Choosing your carpet
Carpet grading - Australian Carpet Classification Scheme (ACCS)
For peace of mind, look for carpets that have been graded by the Australian Carpet Classification Scheme (ACCS). Carpets are classified under the ACCS labelling system according to their durability and appearance retention. Carpets graded by the ACCS carry distinctive labels featuring a star system that provides guidance on the likely appearance retention and performance properties of the carpet.
The more stars the better the carpet’s durability and appearance retention properties.
All ACCS graded carpets carry a minimum two-year performance warranty, supported by the manufacturer or supplier.
The yellow and blue labels identify carpets that have been graded for residential use. Residential ratings can have a maximum of six stars.
The Star system of rating allows you to quickly decide which carpet is suitable for your needs.
The gold and black labels identify carpets graded for contract or commercial use. Contract ratings can have a maximum of four stars.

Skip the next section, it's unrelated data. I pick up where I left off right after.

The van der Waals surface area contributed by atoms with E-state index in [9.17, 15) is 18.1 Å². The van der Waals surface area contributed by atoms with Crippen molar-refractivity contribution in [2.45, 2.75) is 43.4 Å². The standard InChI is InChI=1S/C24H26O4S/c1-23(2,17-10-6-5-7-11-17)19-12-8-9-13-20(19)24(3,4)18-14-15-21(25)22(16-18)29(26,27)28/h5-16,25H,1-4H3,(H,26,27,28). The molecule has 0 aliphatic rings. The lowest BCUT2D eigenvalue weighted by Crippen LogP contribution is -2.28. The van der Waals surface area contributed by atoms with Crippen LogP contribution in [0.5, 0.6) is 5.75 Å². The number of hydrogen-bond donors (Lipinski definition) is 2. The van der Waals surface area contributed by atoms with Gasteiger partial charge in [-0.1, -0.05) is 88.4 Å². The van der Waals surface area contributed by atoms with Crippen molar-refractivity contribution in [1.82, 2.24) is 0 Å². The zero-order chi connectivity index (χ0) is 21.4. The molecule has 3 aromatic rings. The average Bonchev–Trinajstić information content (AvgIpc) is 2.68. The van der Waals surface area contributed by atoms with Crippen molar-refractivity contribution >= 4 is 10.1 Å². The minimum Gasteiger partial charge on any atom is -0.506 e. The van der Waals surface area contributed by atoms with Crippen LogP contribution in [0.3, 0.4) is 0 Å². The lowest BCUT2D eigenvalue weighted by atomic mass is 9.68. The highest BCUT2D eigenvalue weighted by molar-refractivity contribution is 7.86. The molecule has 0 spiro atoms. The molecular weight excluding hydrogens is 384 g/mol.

Some carpets will carry both Residential and Contract gradings.
Be sure to look for the numbered ACCS label – these carpets have been tested by NATA accredited laboratories and assessed by the ACCS Panel of carpet experts. Beware of untested claims of carpet’s suitability for different uses.
The following is a list of companies who have ACCS graded carpets:
ACCS graded carpets
- Above left
- Beaulieu of Australia
- Belgotex Floorcoverings P/L
- Cavalier Bremworth Limited
- Chaparral Carpet Mills
- Feltex Carpet ; includes Invicta, Minster, and Redbook
- Gibbon Group P/L
- Godfrey Hirst Australia; includes Hycraft Carpets International
- Independent Carpet Retailers
- Norman Ellison Carpets
- Northstate Carpet Mills
- Ontera Modular Carpets
- Quest Carpet Manufacturers
- Tarkett Australia
- Tuftmaster Carpets
- Victoria Carpets
- Westwools Carpets
It’s a carpet grading scheme covering all types of carpet. The ACCS grading scheme covers carpets made from all the major fibres including wool, nylon and polypropylene. It covers broadloom and carpet tiles.
Tip: Wool carpets may also have a Woolmark or a Fernmark label. These grading schemes are run by the Woolmark Company and Wools of New Zealand respectively. The gradings of each scheme are equivalent.